Thousands of couples divorce yearly in Virginia, many of which involve a corporate executive or significant assets. These types of divorces are often messier and more complicated, as there’s more money, assets and property at stake.
For those at the C-level in the corporate world, executive compensation frequently is a significant portion of their net worth. And during a divorce, they represent an atypical asset class. Handling executive compensation in a divorce requires special planning.
The unique nature of executive compensation
The two most common forms of executive compensation are stock options and restricted stock. Stock options allow the holders to eventually purchase the company’s stock at an older (and hopefully lower) stock price, pocketing the difference between the older and current price. Restricted stock offerings grant the holder stock in the company but stipulate that they can’t sell it for a period of time.
In both cases, the key factor that makes executive compensation tricky in a divorce is the vesting period. During the vesting period, holders cannot cash in on their options or restricted stocks. And these assets generally can’t be transferred to another party, even during a divorce.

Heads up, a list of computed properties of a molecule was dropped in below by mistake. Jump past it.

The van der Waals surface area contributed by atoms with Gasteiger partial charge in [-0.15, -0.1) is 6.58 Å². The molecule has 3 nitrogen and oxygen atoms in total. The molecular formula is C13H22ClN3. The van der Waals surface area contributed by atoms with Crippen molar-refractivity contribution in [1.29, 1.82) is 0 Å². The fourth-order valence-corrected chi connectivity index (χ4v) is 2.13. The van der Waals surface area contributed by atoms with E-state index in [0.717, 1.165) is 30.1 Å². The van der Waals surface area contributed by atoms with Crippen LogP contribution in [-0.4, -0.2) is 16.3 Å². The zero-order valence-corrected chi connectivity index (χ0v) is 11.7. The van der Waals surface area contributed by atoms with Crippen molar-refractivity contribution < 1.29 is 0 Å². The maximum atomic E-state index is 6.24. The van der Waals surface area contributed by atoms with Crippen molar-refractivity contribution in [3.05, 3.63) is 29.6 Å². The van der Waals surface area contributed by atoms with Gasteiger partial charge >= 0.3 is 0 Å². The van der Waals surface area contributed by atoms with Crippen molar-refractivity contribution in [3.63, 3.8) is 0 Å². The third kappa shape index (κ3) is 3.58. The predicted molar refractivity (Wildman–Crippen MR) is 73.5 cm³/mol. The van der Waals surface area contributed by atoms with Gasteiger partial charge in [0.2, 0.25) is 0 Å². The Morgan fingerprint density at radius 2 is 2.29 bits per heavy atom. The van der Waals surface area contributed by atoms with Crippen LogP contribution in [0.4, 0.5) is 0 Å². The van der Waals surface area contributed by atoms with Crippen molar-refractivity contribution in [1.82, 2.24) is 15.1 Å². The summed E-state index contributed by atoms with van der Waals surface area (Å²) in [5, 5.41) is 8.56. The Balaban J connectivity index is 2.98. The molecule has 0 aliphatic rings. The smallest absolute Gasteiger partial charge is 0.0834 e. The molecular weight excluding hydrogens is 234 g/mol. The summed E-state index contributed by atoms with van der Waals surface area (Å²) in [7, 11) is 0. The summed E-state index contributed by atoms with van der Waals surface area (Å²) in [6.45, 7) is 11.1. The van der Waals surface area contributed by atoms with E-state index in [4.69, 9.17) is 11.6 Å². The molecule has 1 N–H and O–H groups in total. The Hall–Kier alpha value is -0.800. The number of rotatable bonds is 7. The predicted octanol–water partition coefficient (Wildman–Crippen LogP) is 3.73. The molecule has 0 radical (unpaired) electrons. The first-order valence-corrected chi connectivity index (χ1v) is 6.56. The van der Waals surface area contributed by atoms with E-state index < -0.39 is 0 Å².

Handling executive compensation in a divorce
Assuming the divorcing parties can’t come to another agreement, you’ll likely have to place executive compensation into constructive trust so that the other partner is protected and has their fair share. Once the options or restricted stock vests, they can be sold and processed.
These types of executive compensation typically have a high tax burden, so you’ll want to be very careful in negotiating your divorce agreement so that the tax burden doesn’t fall unfairly on one party. And if your ex-spouse is an executive, remember that executive compensation typically isn’t on tax returns or paychecks. In a divorce, ensure you’ve properly investigated to discover any executive compensation you might not have been aware of.
Corporate compensation can be a tricky class of asset in a divorce. When it exists, you’ll need to take special care in crafting the financial settlement to handle its unique nature.